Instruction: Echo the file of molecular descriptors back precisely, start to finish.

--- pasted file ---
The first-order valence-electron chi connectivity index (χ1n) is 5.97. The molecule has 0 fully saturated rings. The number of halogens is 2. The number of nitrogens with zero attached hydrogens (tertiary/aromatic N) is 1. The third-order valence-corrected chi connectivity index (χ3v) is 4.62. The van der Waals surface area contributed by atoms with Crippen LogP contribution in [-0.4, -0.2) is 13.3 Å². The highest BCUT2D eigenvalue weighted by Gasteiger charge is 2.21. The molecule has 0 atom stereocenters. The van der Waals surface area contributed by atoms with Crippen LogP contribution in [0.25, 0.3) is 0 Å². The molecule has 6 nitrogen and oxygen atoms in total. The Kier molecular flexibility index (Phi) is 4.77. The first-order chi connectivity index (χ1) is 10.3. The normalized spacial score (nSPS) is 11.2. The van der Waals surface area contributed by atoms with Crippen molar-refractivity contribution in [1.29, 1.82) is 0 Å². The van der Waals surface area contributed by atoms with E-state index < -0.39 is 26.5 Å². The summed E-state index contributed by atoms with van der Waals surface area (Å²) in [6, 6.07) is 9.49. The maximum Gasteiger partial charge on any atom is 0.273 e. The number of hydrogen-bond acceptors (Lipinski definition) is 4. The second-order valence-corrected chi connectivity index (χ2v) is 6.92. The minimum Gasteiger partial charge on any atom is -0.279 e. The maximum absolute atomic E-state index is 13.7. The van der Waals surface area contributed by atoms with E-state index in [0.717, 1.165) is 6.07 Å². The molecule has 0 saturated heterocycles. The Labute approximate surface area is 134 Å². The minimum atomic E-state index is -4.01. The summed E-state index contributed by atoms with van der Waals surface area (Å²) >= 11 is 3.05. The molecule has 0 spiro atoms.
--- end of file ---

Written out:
The first-order valence-electron chi connectivity index (χ1n) is 5.97. The molecule has 0 fully saturated rings. The number of halogens is 2. The number of nitrogens with zero attached hydrogens (tertiary/aromatic N) is 1. The third-order valence-corrected chi connectivity index (χ3v) is 4.62. The van der Waals surface area contributed by atoms with Crippen LogP contribution in [-0.4, -0.2) is 13.3 Å². The highest BCUT2D eigenvalue weighted by Gasteiger charge is 2.21. The molecule has 0 atom stereocenters. The van der Waals surface area contributed by atoms with Crippen LogP contribution in [0.25, 0.3) is 0 Å². The molecule has 6 nitrogen and oxygen atoms in total. The Kier molecular flexibility index (Phi) is 4.77. The first-order chi connectivity index (χ1) is 10.3. The normalized spacial score (nSPS) is 11.2. The van der Waals surface area contributed by atoms with Crippen molar-refractivity contribution in [1.29, 1.82) is 0 Å². The van der Waals surface area contributed by atoms with E-state index < -0.39 is 26.5 Å². The summed E-state index contributed by atoms with van der Waals surface area (Å²) in [6, 6.07) is 9.49. The maximum Gasteiger partial charge on any atom is 0.273 e. The number of hydrogen-bond acceptors (Lipinski definition) is 4. The second-order valence-corrected chi connectivity index (χ2v) is 6.92. The minimum Gasteiger partial charge on any atom is -0.279 e. The maximum absolute atomic E-state index is 13.7. The van der Waals surface area contributed by atoms with E-state index in [0.717, 1.165) is 6.07 Å². The molecule has 0 saturated heterocycles. The Labute approximate surface area is 134 Å². The minimum atomic E-state index is -4.01. The summed E-state index contributed by atoms with van der Waals surface area (Å²) >= 11 is 3.05. The molecule has 0 spiro atoms.